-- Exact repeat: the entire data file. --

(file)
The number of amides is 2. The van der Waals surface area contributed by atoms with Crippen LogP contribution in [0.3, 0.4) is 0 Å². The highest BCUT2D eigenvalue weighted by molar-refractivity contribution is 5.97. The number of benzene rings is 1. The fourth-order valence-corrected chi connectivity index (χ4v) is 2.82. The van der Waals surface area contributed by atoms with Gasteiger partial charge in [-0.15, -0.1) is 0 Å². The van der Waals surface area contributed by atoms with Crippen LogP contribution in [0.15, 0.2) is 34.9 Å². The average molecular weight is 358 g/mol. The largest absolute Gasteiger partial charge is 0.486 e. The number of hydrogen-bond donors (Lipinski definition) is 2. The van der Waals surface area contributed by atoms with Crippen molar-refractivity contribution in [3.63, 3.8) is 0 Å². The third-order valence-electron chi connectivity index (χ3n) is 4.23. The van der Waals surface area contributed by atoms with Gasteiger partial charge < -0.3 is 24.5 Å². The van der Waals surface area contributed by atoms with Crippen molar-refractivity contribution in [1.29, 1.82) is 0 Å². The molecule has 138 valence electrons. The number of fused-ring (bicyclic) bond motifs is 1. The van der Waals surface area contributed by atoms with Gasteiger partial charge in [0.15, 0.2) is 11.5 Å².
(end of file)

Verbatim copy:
The number of amides is 2. The van der Waals surface area contributed by atoms with Crippen LogP contribution in [0.3, 0.4) is 0 Å². The highest BCUT2D eigenvalue weighted by molar-refractivity contribution is 5.97. The number of benzene rings is 1. The fourth-order valence-corrected chi connectivity index (χ4v) is 2.82. The van der Waals surface area contributed by atoms with Gasteiger partial charge in [-0.15, -0.1) is 0 Å². The van der Waals surface area contributed by atoms with Crippen LogP contribution in [0.15, 0.2) is 34.9 Å². The average molecular weight is 358 g/mol. The largest absolute Gasteiger partial charge is 0.486 e. The number of hydrogen-bond donors (Lipinski definition) is 2. The van der Waals surface area contributed by atoms with Crippen molar-refractivity contribution in [3.63, 3.8) is 0 Å². The third-order valence-electron chi connectivity index (χ3n) is 4.23. The van der Waals surface area contributed by atoms with Gasteiger partial charge < -0.3 is 24.5 Å². The van der Waals surface area contributed by atoms with Crippen molar-refractivity contribution in [1.29, 1.82) is 0 Å². The molecule has 138 valence electrons. The number of fused-ring (bicyclic) bond motifs is 1. The van der Waals surface area contributed by atoms with Gasteiger partial charge in [0.15, 0.2) is 11.5 Å².